Vkothii
08-17-08, 01:41 AM
A is for being arrogant - you don't need to learn about [measuring] inertia in a school lab or at uni.

You can get kid's books, start young with the magnets, wires, solenoids; it isn't all that much effort to set up a lab of sorts at home.
You know? I certainly knew that when I was younger. But the math eluded me until later at high school. Fortunately the tertiary institute I attended had a Physics prof who had thought about experiments for first year; thinking over what we looked at after we had, how long most of it has stayed with me, I'd say he was a fairly intelligent man.

Just be prepared, here at t' forum to have someone get arrogant on your case - deal with it.

BrJLa: fixed magnets can have inertia, and bits of metal in a magnetic field can too; why, and what metals?

D H
08-17-08, 02:50 AM
You mean: "to a changing rate of acceleration"
You didn't really mean that did you? There is no need to invoke high order derivatives of position to describe "inertia". (The rate of acceleration is jerk, and changing that rate means some even higher order derivative of position: snap, crackle, pop, ...)

Resistance to change in velocity (not change in rate of velocity) is all that is needed to describe inertia.

The concept of inertia is a bit outmoded. Inertia as described by Galileo and Newton is synonymous with mass (specifically, inertial mass). Why use two terms for the same thing? Science in general doesn't like synonyms as they are confusing. As such, the term inertia is not used by itself in physics nowadays. It is used as a qualifier -- for example, inertial frame and inertial mass. Inertial frame: The tendency to stay at rest or to continue moving in a straight line (Newton's first law) is true only in an inertial frame. Inertial mass: The "m" in F=ma is inertial mass.

Explaining inertia as mass is begging the question: What is mass? First off, there are two kinds of mass: Inertial mass and gravitational mass. In Newtonian mechanics, inertial mass is the "m" in F=ma and gravitational mass is F=Gm1m[/sub]2/r2. As far as we can tell, inertial and gravitational mass are equal. We don't know why; all we have at hand are experiments that indicate they are equal and axioms that assert that they are equal (the Galilean equivalence principle in Newtonian mechanics and the Einstein equivalence principle in relativistic mechanics).

So, what is inertial mass? We don't know. All we have at hand is an axiom describing how things with mass behave: F=ma, and generalizations of this axiom to general relativity. We do have an idea: The Higgs boson. Nobody has seen a Higgs boson -- yet. This "we don't know" answer is not very satisfactory, and it is one of the driving reasons for developing the Large Hadron Collider.

Vkothii
08-17-08, 02:55 AM
If someone said "rate of time change", I think I would say "you mean: rate of acceleration", which is why I did.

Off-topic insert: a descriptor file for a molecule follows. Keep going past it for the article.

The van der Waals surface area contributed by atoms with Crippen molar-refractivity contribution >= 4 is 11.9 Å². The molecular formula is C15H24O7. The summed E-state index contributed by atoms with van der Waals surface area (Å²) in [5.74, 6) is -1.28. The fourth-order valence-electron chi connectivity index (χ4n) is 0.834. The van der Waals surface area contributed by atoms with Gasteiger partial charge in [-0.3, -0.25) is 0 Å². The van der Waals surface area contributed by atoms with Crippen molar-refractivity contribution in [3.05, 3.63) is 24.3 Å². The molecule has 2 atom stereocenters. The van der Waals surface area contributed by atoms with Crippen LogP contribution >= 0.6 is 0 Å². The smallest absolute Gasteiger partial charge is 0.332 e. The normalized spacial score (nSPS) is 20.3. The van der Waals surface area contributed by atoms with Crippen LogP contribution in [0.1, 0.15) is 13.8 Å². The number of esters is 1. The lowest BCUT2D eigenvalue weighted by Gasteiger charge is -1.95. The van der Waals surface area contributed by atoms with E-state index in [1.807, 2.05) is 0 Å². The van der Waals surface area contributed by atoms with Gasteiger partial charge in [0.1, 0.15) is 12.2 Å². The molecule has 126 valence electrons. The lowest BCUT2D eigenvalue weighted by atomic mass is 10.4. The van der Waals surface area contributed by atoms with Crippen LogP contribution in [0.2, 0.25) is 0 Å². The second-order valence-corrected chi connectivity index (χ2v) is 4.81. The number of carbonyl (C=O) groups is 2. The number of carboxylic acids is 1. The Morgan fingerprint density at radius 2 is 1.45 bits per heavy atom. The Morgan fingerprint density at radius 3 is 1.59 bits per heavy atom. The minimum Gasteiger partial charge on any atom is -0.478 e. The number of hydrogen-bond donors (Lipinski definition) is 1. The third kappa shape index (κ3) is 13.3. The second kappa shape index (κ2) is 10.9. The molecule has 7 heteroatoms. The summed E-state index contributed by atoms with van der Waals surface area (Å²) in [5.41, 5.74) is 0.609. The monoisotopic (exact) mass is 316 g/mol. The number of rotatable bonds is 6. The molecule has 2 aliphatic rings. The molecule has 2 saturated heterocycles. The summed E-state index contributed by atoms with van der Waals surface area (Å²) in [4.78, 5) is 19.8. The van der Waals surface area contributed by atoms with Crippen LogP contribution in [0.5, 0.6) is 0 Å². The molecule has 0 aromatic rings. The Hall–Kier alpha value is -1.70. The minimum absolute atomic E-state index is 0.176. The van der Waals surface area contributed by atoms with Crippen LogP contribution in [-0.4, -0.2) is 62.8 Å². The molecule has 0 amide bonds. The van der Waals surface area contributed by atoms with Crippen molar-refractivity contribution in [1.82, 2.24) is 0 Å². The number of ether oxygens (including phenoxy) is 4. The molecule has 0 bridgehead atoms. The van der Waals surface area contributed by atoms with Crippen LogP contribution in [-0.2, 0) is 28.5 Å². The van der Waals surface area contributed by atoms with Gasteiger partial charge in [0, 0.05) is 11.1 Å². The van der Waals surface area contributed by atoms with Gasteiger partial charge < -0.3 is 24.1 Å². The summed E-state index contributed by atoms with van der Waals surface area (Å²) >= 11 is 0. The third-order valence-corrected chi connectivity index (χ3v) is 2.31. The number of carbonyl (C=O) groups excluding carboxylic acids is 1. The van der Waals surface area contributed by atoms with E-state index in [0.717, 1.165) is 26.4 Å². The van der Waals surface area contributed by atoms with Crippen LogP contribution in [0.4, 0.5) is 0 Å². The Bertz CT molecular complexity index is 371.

If there's a resistance to the change in velocity or acceleration, it's because either exist; inertia measures the change, in terms of the body in motion.

D H
08-17-08, 03:23 AM
If someone said "rate of time change" and I answered "you mean: rate of acceleration", I would welcome all corrections because sometimes I too am guilty of posting incredibly stupid comments.

Challenger78
08-17-08, 03:27 AM
You fucking scientific trippers.
It's so easy. It's the reluctance of a moving body to change direction.
That's all.

err,.. off the top of my head.

I feel the same way..

Montec
08-18-08, 11:25 AM
Hehe, it all boils down to cause and effect. It can be shown that "gravity" and "centrifugal force" are effects caused by "time gradients". Inertia (ie the resistance to a change in a particle's speed) must be linked to these "time gradients" for a particle to be affected by the pseudo forces generated by "time gradients".

Special Relativity (SR) and General Relativity (GR) both can use time rates to establish "time gradients" to explain "gravity" and "centrifugal force". SR may be used to explain inertia if we let the relationship "inertia = resistance to change in a time rate" be a postulate.

How "time rates" and "time gradients" are established is still a question that needs to be answered.

:)

Vkothii
08-18-08, 03:28 PM
How large are these gradients? Why doesn't the earth's rotation rate speed up and slow down as we travel through space? Because of being in the solar system's gravity well?

Montec
08-18-08, 07:22 PM
Hello Vkothii

I used two facts as a basis for my ideas regarding "time gradients".
1) Atomic clocks located at sea level tick at the same rate everywhere on the Earth.
2) The Earth's polar radii is approximately 22km shorter than the equatorial radii.

This means that water flows to a "slower time rate" instead of the common idea of "water flowing downhill" (the 22km hill). This also means that centrifugal force establishes a "time gradient" between a particle and the focus/center of the particle's curved path. Since the particle is in motion then (by SR) a time gradient is formed from a faster time rate at the focus to a slower time rate at the particle. This opposes the time rates, from gravitational time gradients, caused by mass which are slower at the focus/center.

So an orbit can be thought of as a path through space where the two pseudo forces (gravity and centrifugal force) cancel each other out or if you prefer where the particle's "time rate" is equal to the "time rate" at the focus/center of the particle's curved path.

So we have gravitational "time rates/gradients" that exist, as fields, outside of mass and "time rates/gradients" that exist relative to the center of a particle's curved path which leaves us with inertia related to changing (time rates) speeds.

:)

BenTheMan
08-19-08, 09:03 AM
I think DH has answered the question in post #58 quite elegantly.